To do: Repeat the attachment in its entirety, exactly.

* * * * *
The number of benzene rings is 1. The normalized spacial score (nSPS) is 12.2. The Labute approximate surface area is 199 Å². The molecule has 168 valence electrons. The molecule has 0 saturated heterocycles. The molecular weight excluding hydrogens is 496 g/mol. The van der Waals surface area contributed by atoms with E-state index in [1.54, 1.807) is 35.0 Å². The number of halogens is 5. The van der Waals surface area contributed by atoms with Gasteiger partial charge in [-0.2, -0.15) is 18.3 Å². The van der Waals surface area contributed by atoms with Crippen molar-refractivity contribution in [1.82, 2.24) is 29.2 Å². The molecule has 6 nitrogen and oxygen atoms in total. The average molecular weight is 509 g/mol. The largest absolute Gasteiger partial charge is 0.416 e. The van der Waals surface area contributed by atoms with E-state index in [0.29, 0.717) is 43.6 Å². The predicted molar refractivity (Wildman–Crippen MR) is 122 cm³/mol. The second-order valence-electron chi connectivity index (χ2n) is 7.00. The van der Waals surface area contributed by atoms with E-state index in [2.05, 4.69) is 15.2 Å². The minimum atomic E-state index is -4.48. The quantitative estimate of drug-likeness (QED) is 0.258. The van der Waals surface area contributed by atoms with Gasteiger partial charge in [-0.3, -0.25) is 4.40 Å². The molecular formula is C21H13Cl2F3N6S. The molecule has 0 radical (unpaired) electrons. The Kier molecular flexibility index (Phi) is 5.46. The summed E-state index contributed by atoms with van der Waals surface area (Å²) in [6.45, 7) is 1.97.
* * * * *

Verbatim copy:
The number of benzene rings is 1. The normalized spacial score (nSPS) is 12.2. The Labute approximate surface area is 199 Å². The molecule has 168 valence electrons. The molecule has 0 saturated heterocycles. The molecular weight excluding hydrogens is 496 g/mol. The van der Waals surface area contributed by atoms with E-state index in [1.54, 1.807) is 35.0 Å². The number of halogens is 5. The van der Waals surface area contributed by atoms with Gasteiger partial charge in [-0.2, -0.15) is 18.3 Å². The van der Waals surface area contributed by atoms with Crippen molar-refractivity contribution in [1.82, 2.24) is 29.2 Å². The molecule has 6 nitrogen and oxygen atoms in total. The average molecular weight is 509 g/mol. The largest absolute Gasteiger partial charge is 0.416 e. The van der Waals surface area contributed by atoms with E-state index in [0.29, 0.717) is 43.6 Å². The predicted molar refractivity (Wildman–Crippen MR) is 122 cm³/mol. The second-order valence-electron chi connectivity index (χ2n) is 7.00. The van der Waals surface area contributed by atoms with E-state index in [2.05, 4.69) is 15.2 Å². The minimum atomic E-state index is -4.48. The quantitative estimate of drug-likeness (QED) is 0.258. The van der Waals surface area contributed by atoms with Gasteiger partial charge in [-0.3, -0.25) is 4.40 Å². The molecular formula is C21H13Cl2F3N6S. The molecule has 0 radical (unpaired) electrons. The Kier molecular flexibility index (Phi) is 5.46. The summed E-state index contributed by atoms with van der Waals surface area (Å²) in [6.45, 7) is 1.97.